Now we face a tsunami of horrendous policy proposals from Congress and the Trump/Pence administration. Although it never garnered enough support to pass, the American Health Care Act, in addition to dismantling the Patient Protection and Affordable Care Act, threatened the loss of health care coverage for 24 million people. The week before the bill was abandoned, Republican leaders in the House amended the bill in ways that would have further reduced access to health care. One such way would be by offering Medicaid funds to states as a “flexible block grant” and automatically approving state plans for the states’ discretionary use of those Medicaid block grant funds; approval would be by default unless the U.S. Department of Health and Human Services (HHS) expressly rejected those plans within 30 days.
More bad news can be expected on the administrative front. For example, HHS recently sent to all state governors a letter inviting them to submit proposals for Medicaid waivers that would allow work requirements, premium payments, and other “innovations” and promising to fast-track approval processes. The Trump administration’s “skinny budget” proposes major cuts or even elimination of funding in dozens of critical human service programs, including job training. Ironically the proposed budget eliminates four block grant programs, including the Low Income Home Energy Assistance Program and the Community Development Block Grant, which funds, among many other concerns, some Meals on Wheels programs. The $508 million budget request by LSC was also reduced to zero in the Trump budget.
As in the 1980s, some of these proposals will be stopped cold (as the American Health Care Act appears to have been); some will be whittled down; and many others will do terrible damage. Civil legal aid and equal justice advocates can contribute in many ways to stopping or ameliorating the effects of harmful policy changes. Although the threats now are more severe, the concluding paragraph of my 1982 block grant article in Clearinghouse Review remains remarkably relevant today:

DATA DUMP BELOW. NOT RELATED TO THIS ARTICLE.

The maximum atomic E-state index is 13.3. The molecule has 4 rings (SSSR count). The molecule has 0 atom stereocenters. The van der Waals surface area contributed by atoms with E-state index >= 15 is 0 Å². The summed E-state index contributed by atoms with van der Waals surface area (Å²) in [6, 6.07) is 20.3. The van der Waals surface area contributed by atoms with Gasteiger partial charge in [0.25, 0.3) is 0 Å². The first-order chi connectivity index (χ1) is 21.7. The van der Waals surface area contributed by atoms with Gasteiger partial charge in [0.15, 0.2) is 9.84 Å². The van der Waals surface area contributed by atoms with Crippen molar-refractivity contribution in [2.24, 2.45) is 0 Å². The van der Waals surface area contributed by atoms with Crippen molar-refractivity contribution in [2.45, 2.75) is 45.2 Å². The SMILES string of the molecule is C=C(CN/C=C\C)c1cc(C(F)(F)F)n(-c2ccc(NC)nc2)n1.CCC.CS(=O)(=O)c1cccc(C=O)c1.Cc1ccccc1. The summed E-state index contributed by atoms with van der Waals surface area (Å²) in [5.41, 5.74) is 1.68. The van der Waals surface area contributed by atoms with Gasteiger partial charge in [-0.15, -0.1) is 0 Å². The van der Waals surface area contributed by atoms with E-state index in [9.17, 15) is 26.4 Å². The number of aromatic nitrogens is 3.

It is clear that the strategies outlined above cannot be effectively implemented by individual legal services staff or their clients or even groups of legal services attorneys and clients. We will have an impact on these issues only when we are able to develop broadly based coalitions with both traditional allies, such as human services advocates in community[-]based organizations, and also with those previously considered to be unsympathetic or even antagonistic toward the needs of the poor. Businessmen, bankers, bureaucrats, mayors, providers, and organized charities will all be affected, in different ways, by the administration of block grants. And though all of those constituencies have obviously different agendas, there is no rational reason for them not to support, in different ways, concerns about citizen participation, priority setting, planning, and data collection and evaluation. The battle for survival has thrown the legal services community into the political thicket; our response to block grant issues will be measured by how well we learn to navigate within that maze.